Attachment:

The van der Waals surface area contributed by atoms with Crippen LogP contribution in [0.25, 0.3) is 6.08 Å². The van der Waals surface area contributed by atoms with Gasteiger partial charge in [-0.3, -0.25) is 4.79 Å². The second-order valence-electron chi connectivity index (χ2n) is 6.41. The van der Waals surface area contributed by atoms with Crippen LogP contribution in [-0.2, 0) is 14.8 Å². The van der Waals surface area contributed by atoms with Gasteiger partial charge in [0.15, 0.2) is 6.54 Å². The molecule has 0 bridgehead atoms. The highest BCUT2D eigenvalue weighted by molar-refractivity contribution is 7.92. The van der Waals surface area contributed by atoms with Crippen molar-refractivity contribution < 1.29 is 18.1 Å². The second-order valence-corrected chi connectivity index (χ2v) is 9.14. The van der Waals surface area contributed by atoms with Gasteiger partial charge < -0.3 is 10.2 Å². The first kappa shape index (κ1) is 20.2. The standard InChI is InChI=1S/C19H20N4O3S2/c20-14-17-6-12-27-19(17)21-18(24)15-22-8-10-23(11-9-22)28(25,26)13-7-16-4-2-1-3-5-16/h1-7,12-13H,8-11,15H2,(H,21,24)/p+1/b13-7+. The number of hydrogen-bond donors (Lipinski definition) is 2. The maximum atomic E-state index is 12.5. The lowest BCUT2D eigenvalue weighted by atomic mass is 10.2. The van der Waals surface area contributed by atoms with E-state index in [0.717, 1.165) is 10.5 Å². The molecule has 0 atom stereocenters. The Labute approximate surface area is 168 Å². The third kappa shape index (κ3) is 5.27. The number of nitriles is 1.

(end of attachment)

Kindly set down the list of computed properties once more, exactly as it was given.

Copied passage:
The van der Waals surface area contributed by atoms with Crippen LogP contribution in [0.25, 0.3) is 6.08 Å². The van der Waals surface area contributed by atoms with Gasteiger partial charge in [-0.3, -0.25) is 4.79 Å². The second-order valence-electron chi connectivity index (χ2n) is 6.41. The van der Waals surface area contributed by atoms with Crippen LogP contribution in [-0.2, 0) is 14.8 Å². The van der Waals surface area contributed by atoms with Gasteiger partial charge in [0.15, 0.2) is 6.54 Å². The molecule has 0 bridgehead atoms. The highest BCUT2D eigenvalue weighted by molar-refractivity contribution is 7.92. The van der Waals surface area contributed by atoms with Crippen molar-refractivity contribution < 1.29 is 18.1 Å². The second-order valence-corrected chi connectivity index (χ2v) is 9.14. The van der Waals surface area contributed by atoms with Gasteiger partial charge < -0.3 is 10.2 Å². The first kappa shape index (κ1) is 20.2. The standard InChI is InChI=1S/C19H20N4O3S2/c20-14-17-6-12-27-19(17)21-18(24)15-22-8-10-23(11-9-22)28(25,26)13-7-16-4-2-1-3-5-16/h1-7,12-13H,8-11,15H2,(H,21,24)/p+1/b13-7+. The number of hydrogen-bond donors (Lipinski definition) is 2. The maximum atomic E-state index is 12.5. The lowest BCUT2D eigenvalue weighted by atomic mass is 10.2. The van der Waals surface area contributed by atoms with E-state index in [0.717, 1.165) is 10.5 Å². The molecule has 0 atom stereocenters. The Labute approximate surface area is 168 Å². The third kappa shape index (κ3) is 5.27. The number of nitriles is 1.